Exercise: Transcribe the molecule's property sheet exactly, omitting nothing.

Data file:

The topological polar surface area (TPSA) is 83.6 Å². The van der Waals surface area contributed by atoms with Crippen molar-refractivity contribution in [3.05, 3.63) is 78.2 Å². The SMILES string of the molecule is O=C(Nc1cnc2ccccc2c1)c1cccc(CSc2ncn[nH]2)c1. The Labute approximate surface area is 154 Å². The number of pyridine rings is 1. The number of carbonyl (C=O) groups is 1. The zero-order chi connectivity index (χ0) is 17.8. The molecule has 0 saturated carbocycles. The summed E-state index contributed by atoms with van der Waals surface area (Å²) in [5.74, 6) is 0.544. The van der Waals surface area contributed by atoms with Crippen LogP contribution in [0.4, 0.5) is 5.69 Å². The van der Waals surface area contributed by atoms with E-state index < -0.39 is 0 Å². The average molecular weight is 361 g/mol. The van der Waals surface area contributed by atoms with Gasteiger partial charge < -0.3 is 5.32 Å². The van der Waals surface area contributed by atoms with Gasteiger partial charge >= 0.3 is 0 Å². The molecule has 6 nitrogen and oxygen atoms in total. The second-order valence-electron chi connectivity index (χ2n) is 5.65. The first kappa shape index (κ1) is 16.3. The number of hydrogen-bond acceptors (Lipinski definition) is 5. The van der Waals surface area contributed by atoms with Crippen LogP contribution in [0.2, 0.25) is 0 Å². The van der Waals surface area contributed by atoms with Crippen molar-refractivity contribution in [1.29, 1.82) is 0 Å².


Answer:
The topological polar surface area (TPSA) is 83.6 Å². The van der Waals surface area contributed by atoms with Crippen molar-refractivity contribution in [3.05, 3.63) is 78.2 Å². The SMILES string of the molecule is O=C(Nc1cnc2ccccc2c1)c1cccc(CSc2ncn[nH]2)c1. The Labute approximate surface area is 154 Å². The number of pyridine rings is 1. The number of carbonyl (C=O) groups is 1. The zero-order chi connectivity index (χ0) is 17.8. The molecule has 0 saturated carbocycles. The summed E-state index contributed by atoms with van der Waals surface area (Å²) in [5.74, 6) is 0.544. The van der Waals surface area contributed by atoms with Crippen LogP contribution in [0.4, 0.5) is 5.69 Å². The van der Waals surface area contributed by atoms with E-state index < -0.39 is 0 Å². The average molecular weight is 361 g/mol. The van der Waals surface area contributed by atoms with Gasteiger partial charge < -0.3 is 5.32 Å². The van der Waals surface area contributed by atoms with Gasteiger partial charge >= 0.3 is 0 Å². The molecule has 6 nitrogen and oxygen atoms in total. The second-order valence-electron chi connectivity index (χ2n) is 5.65. The first kappa shape index (κ1) is 16.3. The number of hydrogen-bond acceptors (Lipinski definition) is 5. The van der Waals surface area contributed by atoms with Crippen LogP contribution in [0.2, 0.25) is 0 Å². The van der Waals surface area contributed by atoms with Crippen molar-refractivity contribution in [1.29, 1.82) is 0 Å².